EVERETT — The message on the Everett Police Department whiteboard was short and simple: “Chop wood.”
The words — a reference to getting out and working hard — served as a rallying cry among members of the BRT, an acronym for Everett’s newly formed Burglary Reduction Team. The detectives and patrol officers are tasked with reducing property crimes in a city of 103,000.
Since it began on Sept. 11, the team has made 320 arrests. Many collars were connected directly to thefts, burglaries and those wheeling and dealing in stolen goods. Others, including several drug arrests, were believed to be indirectly related.
“Our goal isn’t to go for the numbers,” said Sgt. Dan Boardley, who directs the squad. “It’s the behavior. We want the crooks to be very uncomfortable on the streets.”
Within two weeks of the team’s formation, word began trickling back from the Snohomish County Jail that inmates were warning one another. They noticed more Everett police officers out and about hunting down thieves.
On its first day, it took the team one hour and 13 minutes to make its first three arrests on property-crime related warrants. First on the list was Ryan W. Frey, who had been wanted for a year on probation violations after being convicted as a juvenile for setting the fire that burned down Emory’s restaurant at Silver Lake in 2009. When the team caught up with him, he was hanging out with other young men engaged in thefts.
In its first month, the team made 102 arrests, recovered six stolen firearms, seized $20,000 in cash and recovered more than $17,000 in personal property. It also confiscated a large quantity of illegal street drugs.
It’s all part of an age-old cycle: Addicts steal to feed their habits.
The officers spend parts of their shifts on the computer and in reviewing reports looking for leads on suspects and the places where they’re likely to be found.
Their schedules vary to keep the bad guys guessing. So do the number of officers on the team, which has fluctuated between four and eight. The team is freed from responding to 911 calls, which allows them to focus their energies on property crimes.
Jim Massingale is an arson investigator who’s also part of the burglary reduction team.
On a dark afternoon in late November, the veteran detective zigzagged through side streets and thoroughfares from north to south Everett, getting in and out of his patrol car roughly a dozen times to talk with people.
Along the way, he met a man who appeared to be loitering near a home, but turned out to be looking to rent a garage. There was another man carrying a bag of pie crusts and a towel he had rummaged out of garbage containers.
In central Everett, Massingale stopped in the rain to chat with a young woman he’d spotted minutes before leaving a house where thieves are known to hang out. From their conversation, the detective confirmed the street name of a suspect police wanted to know more about.
Massingale drove through hotel and motel parking lots, punching license plate numbers into his patrol car computer for potential warrants.
“It’s kind of like you are checking the trap line,” he said.
He provided what amounted to a drive-by tour of homes where thieves have been known to store their wares.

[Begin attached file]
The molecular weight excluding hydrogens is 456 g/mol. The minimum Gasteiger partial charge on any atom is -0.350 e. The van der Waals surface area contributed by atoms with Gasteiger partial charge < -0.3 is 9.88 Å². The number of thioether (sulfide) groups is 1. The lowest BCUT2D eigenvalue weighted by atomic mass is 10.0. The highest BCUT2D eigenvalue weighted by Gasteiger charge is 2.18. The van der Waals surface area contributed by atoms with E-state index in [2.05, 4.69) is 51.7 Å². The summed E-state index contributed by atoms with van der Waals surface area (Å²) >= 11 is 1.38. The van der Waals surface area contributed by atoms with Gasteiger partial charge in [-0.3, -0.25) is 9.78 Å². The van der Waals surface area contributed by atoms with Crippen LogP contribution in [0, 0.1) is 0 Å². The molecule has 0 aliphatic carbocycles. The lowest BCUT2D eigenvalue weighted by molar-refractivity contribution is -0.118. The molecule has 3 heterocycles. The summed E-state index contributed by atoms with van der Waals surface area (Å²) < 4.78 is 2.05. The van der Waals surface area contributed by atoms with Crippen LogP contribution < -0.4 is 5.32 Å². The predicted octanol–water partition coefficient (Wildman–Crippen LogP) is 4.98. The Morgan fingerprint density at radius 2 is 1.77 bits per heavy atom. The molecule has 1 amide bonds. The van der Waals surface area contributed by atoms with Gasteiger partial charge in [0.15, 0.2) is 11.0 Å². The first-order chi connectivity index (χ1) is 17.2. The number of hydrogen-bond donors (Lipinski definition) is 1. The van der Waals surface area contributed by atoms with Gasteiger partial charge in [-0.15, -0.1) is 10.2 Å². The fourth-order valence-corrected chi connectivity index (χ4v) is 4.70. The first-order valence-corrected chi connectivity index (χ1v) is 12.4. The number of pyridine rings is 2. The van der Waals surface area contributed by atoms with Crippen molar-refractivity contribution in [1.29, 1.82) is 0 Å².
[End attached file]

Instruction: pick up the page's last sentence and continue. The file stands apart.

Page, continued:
Some now stood empty. One once was packed with people. They were evicted after multiple arrests.
Massingale stopped by another home off Seventh Avenue. In the muddy back yard he found a man with a thick, dark beard and a blue bandana atop his head. The man had served time in prison for assault. He was making arrangements to leave the next morning, he said. The house — once a haven for thieves — had been trashed. He was the last to leave.
Massingale then drove into an upscale block of two-story homes.
He nodded toward one well-maintained house.
“Just to drive by, you wouldn’t know it,” he said. “A lot of stolen property comes through this place.”
The burglary reduction team relies heavily on patrol officers.
“Patrol is our best avenue, our best intel source, into new locations to focus our resources on,” Massingale said.
Also useful is ongoing data collection and crime analysis that helps identify hotspots. “Intelligence-based policing” in police parlance.
The plan is that the burglary reduction team will be absorbed next spring by the department’s anti-crime team, which will keep the same mission and commitment to reducing property crimes.
Boardley, the sergeant directing the burglary reduction team, said communication and knowledge across the department have been critical.
“We know we aren’t going to go out and catch a bunch of burglaries in progress. That will happen only a few times in your career,” he said. “We want to ID people involved in property crimes.”
Those tips are followed up and developed. Suspects are identified; homes are monitored. Arrests are made.
“They’re not the glamorous cases,” Boardley said. “They’re not the high-profile cases. They are the ones affecting quality of life.”
The rewards sometimes come in anecdotes.
Boardley recently learned of one prolific drug dealer who told a friend he was moving out of city limits for fear of getting caught.
That vignette brings a smile to the sergeant’s face.
“We don’t want them to believe they can establish roots in Everett,” he said.
Eric Stevick: 425-339-3446, firstname.lastname@example.org.